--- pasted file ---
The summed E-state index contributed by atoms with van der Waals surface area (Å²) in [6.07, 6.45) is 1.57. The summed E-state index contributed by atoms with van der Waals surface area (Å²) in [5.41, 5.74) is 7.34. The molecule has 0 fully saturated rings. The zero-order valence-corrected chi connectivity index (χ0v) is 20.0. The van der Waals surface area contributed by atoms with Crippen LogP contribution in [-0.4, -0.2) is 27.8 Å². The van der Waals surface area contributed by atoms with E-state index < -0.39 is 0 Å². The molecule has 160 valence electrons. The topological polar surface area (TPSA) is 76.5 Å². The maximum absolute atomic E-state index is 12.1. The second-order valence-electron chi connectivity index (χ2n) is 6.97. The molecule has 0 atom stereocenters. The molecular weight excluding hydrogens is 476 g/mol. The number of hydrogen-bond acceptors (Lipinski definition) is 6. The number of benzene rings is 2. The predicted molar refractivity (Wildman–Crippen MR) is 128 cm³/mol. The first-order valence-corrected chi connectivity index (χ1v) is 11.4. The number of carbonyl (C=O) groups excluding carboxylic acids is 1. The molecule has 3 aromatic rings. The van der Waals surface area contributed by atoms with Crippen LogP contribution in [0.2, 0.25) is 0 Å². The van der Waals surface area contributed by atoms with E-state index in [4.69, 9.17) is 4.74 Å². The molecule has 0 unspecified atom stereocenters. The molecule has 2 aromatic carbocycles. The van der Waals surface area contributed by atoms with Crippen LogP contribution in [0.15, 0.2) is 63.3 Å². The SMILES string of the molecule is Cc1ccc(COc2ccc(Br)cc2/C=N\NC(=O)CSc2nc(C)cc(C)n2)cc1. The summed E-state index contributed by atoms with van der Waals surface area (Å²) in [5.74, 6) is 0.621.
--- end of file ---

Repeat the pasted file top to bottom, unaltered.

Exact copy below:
The summed E-state index contributed by atoms with van der Waals surface area (Å²) in [6.07, 6.45) is 1.57. The summed E-state index contributed by atoms with van der Waals surface area (Å²) in [5.41, 5.74) is 7.34. The molecule has 0 fully saturated rings. The zero-order valence-corrected chi connectivity index (χ0v) is 20.0. The van der Waals surface area contributed by atoms with Crippen LogP contribution in [-0.4, -0.2) is 27.8 Å². The van der Waals surface area contributed by atoms with E-state index < -0.39 is 0 Å². The molecule has 160 valence electrons. The topological polar surface area (TPSA) is 76.5 Å². The maximum absolute atomic E-state index is 12.1. The second-order valence-electron chi connectivity index (χ2n) is 6.97. The molecule has 0 atom stereocenters. The molecular weight excluding hydrogens is 476 g/mol. The number of hydrogen-bond acceptors (Lipinski definition) is 6. The number of benzene rings is 2. The predicted molar refractivity (Wildman–Crippen MR) is 128 cm³/mol. The first-order valence-corrected chi connectivity index (χ1v) is 11.4. The number of carbonyl (C=O) groups excluding carboxylic acids is 1. The molecule has 3 aromatic rings. The van der Waals surface area contributed by atoms with Crippen LogP contribution in [0.2, 0.25) is 0 Å². The van der Waals surface area contributed by atoms with E-state index in [4.69, 9.17) is 4.74 Å². The molecule has 0 unspecified atom stereocenters. The molecule has 2 aromatic carbocycles. The van der Waals surface area contributed by atoms with Crippen LogP contribution in [0.15, 0.2) is 63.3 Å². The SMILES string of the molecule is Cc1ccc(COc2ccc(Br)cc2/C=N\NC(=O)CSc2nc(C)cc(C)n2)cc1. The summed E-state index contributed by atoms with van der Waals surface area (Å²) in [5.74, 6) is 0.621.